Clinton is a graduate of New Smyrna High School and has studied industry-related courses at the Maritime Professional Training School in Fort Lauderdale. He also is currently studying to sit for his 1,600 ton mate’s license. He worked construction before joining United Space Alliance.

Clinton goes to sea because he likes the excitement and the fresh air. When he’s not at work, he enjoys going four wheeling, fishing, hunting and hanging out with his girlfriend and dogs. He says the part of the job he likes most is going home at the end of the day. Smart man!

Patricia Hershock, Chief Engineer

One thing about “Chiefs” — they are always important or they wouldn’t be called “Chief.” Whether it’s a Navy Chief Petty Officer or Army Chief Warrant Officer or Chief of Police, they are responsible for making something work properly, not work once in a while, but work every time.

Chief Patricia Hershock (Trish, or Chief), 46, is a native of Stamford, Conn. For those not familiar with New England, that’s just across the Long Island Sound from Long Island, N.Y.  She has served with Liberty Star for two years, nine months.

Trish started out with the Navy. She enlisted and trained as engineman in 1985 and was stationed at Naval Station Treasure Island, San Francisco. She also has also onboard the U.S. Navy tug YTB-812, the Accomac, based at Treasure Island, and served on commercial ocean-going tugs and commercial inland river towboats. By the way…that’s the industry that keeps many millions of truck miles off our highways each year.

She has completed engineering courses as well as industry related continuing education courses at maritime schools.

As Chief Engineer onboard Liberty Star, she is responsible for the operation, maintenance and repair of all main propulsion and auxiliary machinery. Trish works six- hour rotating shifts with Assistant Engineer Dan Dugan while under way. That’s a rough schedule in anyone’s book.

When asked what she likes most about her service onboard Liberty Star, she responds that she enjoys the variety of work that comes with the job and the camaraderie of her shipmates.

What does Trish do for relaxation when off the ship? Another outdoors person! She enjoys tinkering on her antique motorcycle, scuba-diving, gardening, and surfing with her husband, Karl.

Sailing With the Stars: International Space Station

Bringing ET-134 to Kennedy Space Center has one purpose; launch STS-130 to the International Space Station. NASA’s top priority today is to fly the space shuttle safely and complete construction of the space station. It’s been a long road getting from there to here!

International Space Station. Credit: NASA

Do yourself a favor one day and go to this website:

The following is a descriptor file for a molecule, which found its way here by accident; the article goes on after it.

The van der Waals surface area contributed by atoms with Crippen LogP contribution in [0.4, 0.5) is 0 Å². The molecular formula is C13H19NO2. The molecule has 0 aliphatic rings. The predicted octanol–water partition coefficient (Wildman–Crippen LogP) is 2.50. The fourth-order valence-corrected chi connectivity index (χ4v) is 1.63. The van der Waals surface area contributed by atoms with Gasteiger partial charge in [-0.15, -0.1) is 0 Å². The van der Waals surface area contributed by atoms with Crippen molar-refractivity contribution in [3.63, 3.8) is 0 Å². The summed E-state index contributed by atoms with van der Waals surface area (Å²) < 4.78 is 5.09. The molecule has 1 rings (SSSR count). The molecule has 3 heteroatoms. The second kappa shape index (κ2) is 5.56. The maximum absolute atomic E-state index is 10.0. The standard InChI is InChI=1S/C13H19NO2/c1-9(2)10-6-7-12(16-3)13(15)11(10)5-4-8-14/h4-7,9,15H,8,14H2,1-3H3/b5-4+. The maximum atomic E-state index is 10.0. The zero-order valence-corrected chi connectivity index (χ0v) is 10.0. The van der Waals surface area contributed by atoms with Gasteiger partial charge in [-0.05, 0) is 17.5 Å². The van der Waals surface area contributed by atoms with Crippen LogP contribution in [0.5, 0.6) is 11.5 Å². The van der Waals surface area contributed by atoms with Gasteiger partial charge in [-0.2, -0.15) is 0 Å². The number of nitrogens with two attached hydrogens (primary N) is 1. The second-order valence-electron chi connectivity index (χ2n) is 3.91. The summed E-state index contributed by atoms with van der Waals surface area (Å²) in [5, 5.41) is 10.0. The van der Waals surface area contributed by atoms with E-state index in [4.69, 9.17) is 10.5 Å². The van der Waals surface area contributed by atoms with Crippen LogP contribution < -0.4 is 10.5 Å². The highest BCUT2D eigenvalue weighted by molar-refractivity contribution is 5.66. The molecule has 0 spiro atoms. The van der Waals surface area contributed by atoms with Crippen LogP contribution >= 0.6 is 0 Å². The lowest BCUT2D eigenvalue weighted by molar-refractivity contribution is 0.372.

Scroll over to your right, then down to space station over flights of your town. Click and you’ll find yourself on a NASA Johnson Space Center Website. In the left column you’ll find a place to enter your country and find your home town and that’ll show you when the space station will overfly your town.

The over flight will be fast; and the time of day is important because space station is best viewed just before dawn or the beginning of morning nautical twilight and just after fading evening light or the ending of evening nautical twilight; perhaps the station will approach from the southwest, sail over your town in 2-5 minutes at 220 miles above you and depart to the Northeast. 

I hadn’t made an effort to see the station over fly Huntsville, Ala., for quite some time, until one day last year I studied the tracking charts, found that it would make a spectacular flight over Huntsville in a few days. That evening I hooked up my two bichons and went out to see the station. It was an amazing over flight. With ten-power binoculars I could detect a great deal of detail including that the space shuttle was docked, a gigantic spread of sail, or rather, solar arrays, and the space station had grown — big time — to the size of a football field.

Astronaut Nicole Stott, Expedition 20 flight engineer, participates in the STS-128
mission’s first session of extravehicular activity (EVA) as construction and maintenance
continue on the International Space Station. Credit: NASA
View all “Sailing With NASA” images in this Flickr gallery

When I joined NASA in 1991, I was immediately joined at the hip with space station. It has been part of my daily duties ever since in one public affairs capacity or another. The space station has evolved from development models and design charts to real hardware during the intervening years.  It is simply a marvel, flying through space at 17,000 miles per hour, brighter than the stars; so much so you might say it is a star…well, it is a Star!